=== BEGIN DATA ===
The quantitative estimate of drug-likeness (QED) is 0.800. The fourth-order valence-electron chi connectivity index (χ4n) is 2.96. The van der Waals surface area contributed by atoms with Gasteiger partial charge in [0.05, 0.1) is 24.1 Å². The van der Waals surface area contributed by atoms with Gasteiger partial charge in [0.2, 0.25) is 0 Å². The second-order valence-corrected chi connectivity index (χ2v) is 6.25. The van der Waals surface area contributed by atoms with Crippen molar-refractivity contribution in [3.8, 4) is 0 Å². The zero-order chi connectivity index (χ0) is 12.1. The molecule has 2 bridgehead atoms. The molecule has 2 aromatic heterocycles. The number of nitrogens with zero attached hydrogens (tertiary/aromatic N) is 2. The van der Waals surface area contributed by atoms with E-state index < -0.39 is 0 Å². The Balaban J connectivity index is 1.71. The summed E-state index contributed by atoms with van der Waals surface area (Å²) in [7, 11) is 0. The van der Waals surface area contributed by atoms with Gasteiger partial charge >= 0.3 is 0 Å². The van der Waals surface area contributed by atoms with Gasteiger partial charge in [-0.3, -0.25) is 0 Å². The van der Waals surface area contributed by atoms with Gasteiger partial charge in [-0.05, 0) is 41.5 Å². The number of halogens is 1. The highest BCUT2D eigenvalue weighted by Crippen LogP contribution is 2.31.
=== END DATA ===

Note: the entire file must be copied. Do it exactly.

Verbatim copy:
The quantitative estimate of drug-likeness (QED) is 0.800. The fourth-order valence-electron chi connectivity index (χ4n) is 2.96. The van der Waals surface area contributed by atoms with Gasteiger partial charge in [0.05, 0.1) is 24.1 Å². The van der Waals surface area contributed by atoms with Gasteiger partial charge in [0.2, 0.25) is 0 Å². The second-order valence-corrected chi connectivity index (χ2v) is 6.25. The van der Waals surface area contributed by atoms with Crippen molar-refractivity contribution in [3.8, 4) is 0 Å². The zero-order chi connectivity index (χ0) is 12.1. The molecule has 2 bridgehead atoms. The molecule has 2 aromatic heterocycles. The number of nitrogens with zero attached hydrogens (tertiary/aromatic N) is 2. The van der Waals surface area contributed by atoms with E-state index < -0.39 is 0 Å². The Balaban J connectivity index is 1.71. The summed E-state index contributed by atoms with van der Waals surface area (Å²) in [7, 11) is 0. The van der Waals surface area contributed by atoms with Gasteiger partial charge >= 0.3 is 0 Å². The van der Waals surface area contributed by atoms with Gasteiger partial charge in [-0.3, -0.25) is 0 Å². The van der Waals surface area contributed by atoms with Gasteiger partial charge in [-0.05, 0) is 41.5 Å². The number of halogens is 1. The highest BCUT2D eigenvalue weighted by Crippen LogP contribution is 2.31.